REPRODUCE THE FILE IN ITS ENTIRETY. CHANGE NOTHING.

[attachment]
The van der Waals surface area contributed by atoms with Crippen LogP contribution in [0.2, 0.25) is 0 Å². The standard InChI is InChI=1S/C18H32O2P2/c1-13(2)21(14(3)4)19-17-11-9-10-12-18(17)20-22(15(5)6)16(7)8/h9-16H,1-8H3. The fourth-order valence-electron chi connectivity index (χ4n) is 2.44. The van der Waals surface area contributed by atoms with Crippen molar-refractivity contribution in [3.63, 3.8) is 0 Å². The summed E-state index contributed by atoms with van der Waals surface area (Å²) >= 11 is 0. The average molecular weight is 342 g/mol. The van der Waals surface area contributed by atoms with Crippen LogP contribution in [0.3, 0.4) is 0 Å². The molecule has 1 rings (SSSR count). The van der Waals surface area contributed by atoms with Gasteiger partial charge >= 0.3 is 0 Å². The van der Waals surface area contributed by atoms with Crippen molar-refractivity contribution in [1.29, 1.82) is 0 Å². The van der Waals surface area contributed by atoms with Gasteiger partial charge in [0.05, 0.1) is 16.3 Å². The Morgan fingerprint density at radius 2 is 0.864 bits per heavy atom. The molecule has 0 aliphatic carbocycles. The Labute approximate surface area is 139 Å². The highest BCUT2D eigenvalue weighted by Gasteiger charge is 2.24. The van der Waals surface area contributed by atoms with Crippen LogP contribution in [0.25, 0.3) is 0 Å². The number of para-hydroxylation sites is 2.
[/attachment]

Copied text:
The van der Waals surface area contributed by atoms with Crippen LogP contribution in [0.2, 0.25) is 0 Å². The standard InChI is InChI=1S/C18H32O2P2/c1-13(2)21(14(3)4)19-17-11-9-10-12-18(17)20-22(15(5)6)16(7)8/h9-16H,1-8H3. The fourth-order valence-electron chi connectivity index (χ4n) is 2.44. The van der Waals surface area contributed by atoms with Crippen molar-refractivity contribution in [3.63, 3.8) is 0 Å². The summed E-state index contributed by atoms with van der Waals surface area (Å²) >= 11 is 0. The average molecular weight is 342 g/mol. The van der Waals surface area contributed by atoms with Crippen LogP contribution in [0.3, 0.4) is 0 Å². The molecule has 1 rings (SSSR count). The van der Waals surface area contributed by atoms with Gasteiger partial charge >= 0.3 is 0 Å². The van der Waals surface area contributed by atoms with Crippen molar-refractivity contribution in [1.29, 1.82) is 0 Å². The van der Waals surface area contributed by atoms with Gasteiger partial charge in [0.05, 0.1) is 16.3 Å². The Morgan fingerprint density at radius 2 is 0.864 bits per heavy atom. The molecule has 0 aliphatic carbocycles. The Labute approximate surface area is 139 Å². The highest BCUT2D eigenvalue weighted by Gasteiger charge is 2.24. The van der Waals surface area contributed by atoms with Crippen LogP contribution in [0.25, 0.3) is 0 Å². The number of para-hydroxylation sites is 2.